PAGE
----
Tales From Planet IBS: Gun-Shy
I am prone to paranoia. Because I know that you are not interested in the inner workings of my personal psychosis, I will explain a slightly paranoid phenomenon that has occurred in relation to my life with IBS. Know what GUN-SHY means? I know you do...you’ve gone through an extremely unpleasant experience with something enough times that a momentary glimpse of the entity causes...uh...extreme apprehension. This is what I have been experiencing with regards to IBS and its nasty symptoms. For months I think that the next flare has arrive...even when it hasn’t. I’m always, ‘oh sh..t, it’s here again’. No...I just burped :-). Unfortunately, it has caused me to tip-toe through my life like I’m in some sort of weird minefield. I don’t want it and I don’t like it.
I’ve become so gun-shy that the first thought I have in the morning is ‘how is my stomach’? How do I feel? Has it come for me? What will today be like? How many days since the last one? This isn’t healthy. It’s called hyper-vigilance, which is sort of like when your fight or flight goes all sorts of haywire. You want to fight and flight and run around attending to things that aren’t really happening. This type of fear may SEEM helpful in a way because it does scare you into eating right, exercising and doing all the other things that will put you in the best position to avoid a flare. It is NOT GOOD because it is an unhealthy way to approach your daily existence. A little fear is good and very human. Being able to hold the fear and then move beyond it is the goal. Because of the really sneaky nature of IBS, it is the fear of the unknown that is most likely the thing that causes us the most trouble psychologically. In any case, the slightest rumbling in my tummy lately has caused me to jump to the conclusion that I’m going to be sick again. I’m aware of it and I’d like to try to find a way to break this cycle.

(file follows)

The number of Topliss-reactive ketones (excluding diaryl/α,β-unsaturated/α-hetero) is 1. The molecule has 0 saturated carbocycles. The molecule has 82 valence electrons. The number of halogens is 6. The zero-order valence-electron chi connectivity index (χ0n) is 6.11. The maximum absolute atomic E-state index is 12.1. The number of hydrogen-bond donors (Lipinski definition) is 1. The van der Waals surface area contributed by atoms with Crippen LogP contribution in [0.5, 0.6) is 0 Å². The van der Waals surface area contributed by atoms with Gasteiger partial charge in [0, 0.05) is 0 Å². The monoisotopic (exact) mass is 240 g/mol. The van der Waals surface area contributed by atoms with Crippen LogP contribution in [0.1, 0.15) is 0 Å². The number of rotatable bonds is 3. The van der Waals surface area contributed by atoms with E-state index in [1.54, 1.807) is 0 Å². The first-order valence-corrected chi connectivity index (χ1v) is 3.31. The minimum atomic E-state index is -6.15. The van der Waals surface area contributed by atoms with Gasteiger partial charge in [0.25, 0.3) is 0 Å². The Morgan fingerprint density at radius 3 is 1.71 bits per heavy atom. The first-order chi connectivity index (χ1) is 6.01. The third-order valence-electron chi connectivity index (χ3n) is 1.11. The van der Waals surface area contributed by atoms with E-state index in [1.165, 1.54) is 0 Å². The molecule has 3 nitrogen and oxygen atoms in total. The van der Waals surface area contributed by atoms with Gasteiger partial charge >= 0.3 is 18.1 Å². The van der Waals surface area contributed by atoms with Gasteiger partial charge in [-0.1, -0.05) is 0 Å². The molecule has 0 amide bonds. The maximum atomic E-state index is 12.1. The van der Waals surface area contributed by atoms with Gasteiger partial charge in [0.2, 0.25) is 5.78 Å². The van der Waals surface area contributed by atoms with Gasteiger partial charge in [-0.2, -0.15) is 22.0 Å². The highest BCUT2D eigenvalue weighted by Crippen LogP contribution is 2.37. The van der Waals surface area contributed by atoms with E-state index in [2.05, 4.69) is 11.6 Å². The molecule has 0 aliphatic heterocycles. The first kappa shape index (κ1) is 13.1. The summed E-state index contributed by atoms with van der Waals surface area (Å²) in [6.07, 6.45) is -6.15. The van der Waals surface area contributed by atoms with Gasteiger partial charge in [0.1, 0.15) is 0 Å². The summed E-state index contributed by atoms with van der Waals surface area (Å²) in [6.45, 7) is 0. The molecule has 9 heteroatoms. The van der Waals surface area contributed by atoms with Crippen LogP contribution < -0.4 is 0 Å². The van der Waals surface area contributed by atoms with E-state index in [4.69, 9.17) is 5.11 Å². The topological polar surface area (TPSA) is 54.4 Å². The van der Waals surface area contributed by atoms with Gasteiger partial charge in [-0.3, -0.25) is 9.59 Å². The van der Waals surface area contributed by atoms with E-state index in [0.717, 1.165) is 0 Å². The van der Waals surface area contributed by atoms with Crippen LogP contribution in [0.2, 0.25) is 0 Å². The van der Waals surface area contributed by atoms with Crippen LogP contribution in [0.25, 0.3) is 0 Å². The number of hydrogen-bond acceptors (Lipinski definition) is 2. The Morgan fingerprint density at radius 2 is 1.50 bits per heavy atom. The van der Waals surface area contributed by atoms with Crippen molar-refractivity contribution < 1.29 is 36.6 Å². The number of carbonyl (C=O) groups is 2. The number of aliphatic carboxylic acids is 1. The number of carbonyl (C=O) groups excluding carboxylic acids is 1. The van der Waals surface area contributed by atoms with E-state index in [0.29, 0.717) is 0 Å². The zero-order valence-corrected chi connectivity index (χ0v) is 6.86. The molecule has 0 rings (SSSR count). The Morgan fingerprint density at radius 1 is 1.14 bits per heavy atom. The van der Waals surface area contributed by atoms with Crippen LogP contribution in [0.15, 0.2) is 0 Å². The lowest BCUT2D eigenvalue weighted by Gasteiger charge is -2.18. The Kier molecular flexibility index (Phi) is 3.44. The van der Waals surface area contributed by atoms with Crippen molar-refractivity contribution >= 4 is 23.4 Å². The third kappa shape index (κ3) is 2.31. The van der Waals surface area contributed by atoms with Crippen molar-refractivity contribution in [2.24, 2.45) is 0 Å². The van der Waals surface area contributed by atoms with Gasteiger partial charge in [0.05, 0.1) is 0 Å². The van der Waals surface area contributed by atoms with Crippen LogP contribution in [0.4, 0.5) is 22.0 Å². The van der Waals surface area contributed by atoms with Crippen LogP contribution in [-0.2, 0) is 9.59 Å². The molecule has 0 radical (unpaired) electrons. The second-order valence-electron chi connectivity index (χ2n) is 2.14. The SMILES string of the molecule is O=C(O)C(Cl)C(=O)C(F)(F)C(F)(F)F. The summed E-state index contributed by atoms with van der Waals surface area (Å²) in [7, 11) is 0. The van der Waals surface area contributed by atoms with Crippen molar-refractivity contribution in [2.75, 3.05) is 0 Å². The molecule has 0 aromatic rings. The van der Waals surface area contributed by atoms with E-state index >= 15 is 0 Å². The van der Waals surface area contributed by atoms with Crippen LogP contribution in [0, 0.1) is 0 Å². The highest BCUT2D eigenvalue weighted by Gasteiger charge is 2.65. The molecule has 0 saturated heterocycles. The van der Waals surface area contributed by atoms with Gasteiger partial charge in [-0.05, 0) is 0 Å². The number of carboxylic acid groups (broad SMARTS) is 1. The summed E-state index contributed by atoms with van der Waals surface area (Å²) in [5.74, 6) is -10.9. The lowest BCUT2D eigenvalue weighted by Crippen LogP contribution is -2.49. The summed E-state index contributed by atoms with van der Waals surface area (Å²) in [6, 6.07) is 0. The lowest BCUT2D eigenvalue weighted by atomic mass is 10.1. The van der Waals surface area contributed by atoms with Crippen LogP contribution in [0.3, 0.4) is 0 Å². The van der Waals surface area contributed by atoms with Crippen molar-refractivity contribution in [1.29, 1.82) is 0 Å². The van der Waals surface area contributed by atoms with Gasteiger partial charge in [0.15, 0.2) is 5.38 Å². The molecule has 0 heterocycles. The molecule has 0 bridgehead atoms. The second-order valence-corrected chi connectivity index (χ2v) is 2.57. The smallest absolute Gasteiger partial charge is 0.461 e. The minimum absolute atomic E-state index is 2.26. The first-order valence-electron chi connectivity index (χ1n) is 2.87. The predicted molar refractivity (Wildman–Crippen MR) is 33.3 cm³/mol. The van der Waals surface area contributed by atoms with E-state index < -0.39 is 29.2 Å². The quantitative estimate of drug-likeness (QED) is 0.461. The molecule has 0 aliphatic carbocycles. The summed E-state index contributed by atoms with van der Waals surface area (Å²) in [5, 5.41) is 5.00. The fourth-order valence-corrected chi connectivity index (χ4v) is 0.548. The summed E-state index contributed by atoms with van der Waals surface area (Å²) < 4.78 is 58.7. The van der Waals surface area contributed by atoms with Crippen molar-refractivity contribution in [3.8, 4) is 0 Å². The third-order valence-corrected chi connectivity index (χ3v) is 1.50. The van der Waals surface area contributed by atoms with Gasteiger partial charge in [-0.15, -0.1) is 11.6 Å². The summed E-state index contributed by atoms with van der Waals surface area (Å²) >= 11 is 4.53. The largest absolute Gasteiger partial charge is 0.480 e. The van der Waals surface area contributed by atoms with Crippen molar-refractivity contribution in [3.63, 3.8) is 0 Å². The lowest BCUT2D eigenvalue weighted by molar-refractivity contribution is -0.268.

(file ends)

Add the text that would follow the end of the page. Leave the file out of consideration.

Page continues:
Living with IBS: Marathon, not a sprint
I believe I have to remind myself, once again, that living with IBS is a marathon and not a sprint. I also have to remind myself that I do not have control over everything and that it is imperative to let go of the NEED to be in control. I have my IBS game plan. I know what to eat and what not to. I know I need to take care of my mental health and keep my doctor’s appointments. I know when and how to exercise. I have done a lot work specifically related to IBS. I am as prepared as I can be and need not fear the unknown. No one knows what will happen tomorrow. It’s interesting the variety of things that IBS puts you through beyond the physical. I suppose INTERESTED is better than SCARED. We can only be strong and prepared for the next time it rains.Thanks for listening.
Do you have difficulties with setting boundaries and saying no?